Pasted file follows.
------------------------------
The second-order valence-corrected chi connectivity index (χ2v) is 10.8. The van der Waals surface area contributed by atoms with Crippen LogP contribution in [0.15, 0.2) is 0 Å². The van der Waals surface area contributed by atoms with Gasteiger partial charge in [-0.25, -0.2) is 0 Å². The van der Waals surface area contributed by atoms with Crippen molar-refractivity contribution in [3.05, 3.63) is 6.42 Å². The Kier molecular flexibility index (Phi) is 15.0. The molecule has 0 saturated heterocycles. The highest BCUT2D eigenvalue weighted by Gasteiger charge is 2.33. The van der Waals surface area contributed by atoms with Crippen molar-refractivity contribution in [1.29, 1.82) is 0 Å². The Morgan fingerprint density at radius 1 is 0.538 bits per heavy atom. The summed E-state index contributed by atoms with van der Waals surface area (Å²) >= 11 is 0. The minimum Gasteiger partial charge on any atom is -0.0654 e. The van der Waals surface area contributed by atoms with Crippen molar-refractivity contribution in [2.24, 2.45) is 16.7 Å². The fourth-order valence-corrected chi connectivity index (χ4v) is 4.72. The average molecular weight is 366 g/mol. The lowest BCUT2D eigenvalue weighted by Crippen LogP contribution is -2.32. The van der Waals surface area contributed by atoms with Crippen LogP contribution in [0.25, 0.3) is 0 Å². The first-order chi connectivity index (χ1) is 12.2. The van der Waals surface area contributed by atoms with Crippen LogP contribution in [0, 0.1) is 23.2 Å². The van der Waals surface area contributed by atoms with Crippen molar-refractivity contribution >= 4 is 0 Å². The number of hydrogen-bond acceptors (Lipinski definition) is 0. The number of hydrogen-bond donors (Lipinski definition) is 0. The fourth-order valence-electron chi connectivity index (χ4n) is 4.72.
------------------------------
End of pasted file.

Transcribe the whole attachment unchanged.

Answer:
The second-order valence-corrected chi connectivity index (χ2v) is 10.8. The van der Waals surface area contributed by atoms with Crippen LogP contribution in [0.15, 0.2) is 0 Å². The van der Waals surface area contributed by atoms with Gasteiger partial charge in [-0.25, -0.2) is 0 Å². The van der Waals surface area contributed by atoms with Crippen molar-refractivity contribution in [3.05, 3.63) is 6.42 Å². The Kier molecular flexibility index (Phi) is 15.0. The molecule has 0 saturated heterocycles. The highest BCUT2D eigenvalue weighted by Gasteiger charge is 2.33. The van der Waals surface area contributed by atoms with Crippen molar-refractivity contribution in [1.29, 1.82) is 0 Å². The Morgan fingerprint density at radius 1 is 0.538 bits per heavy atom. The summed E-state index contributed by atoms with van der Waals surface area (Å²) >= 11 is 0. The minimum Gasteiger partial charge on any atom is -0.0654 e. The van der Waals surface area contributed by atoms with Crippen molar-refractivity contribution in [2.24, 2.45) is 16.7 Å². The fourth-order valence-corrected chi connectivity index (χ4v) is 4.72. The average molecular weight is 366 g/mol. The lowest BCUT2D eigenvalue weighted by Crippen LogP contribution is -2.32. The van der Waals surface area contributed by atoms with Crippen LogP contribution in [0.25, 0.3) is 0 Å². The first-order chi connectivity index (χ1) is 12.2. The van der Waals surface area contributed by atoms with Crippen LogP contribution in [0, 0.1) is 23.2 Å². The van der Waals surface area contributed by atoms with Crippen molar-refractivity contribution >= 4 is 0 Å². The number of hydrogen-bond acceptors (Lipinski definition) is 0. The number of hydrogen-bond donors (Lipinski definition) is 0. The fourth-order valence-electron chi connectivity index (χ4n) is 4.72.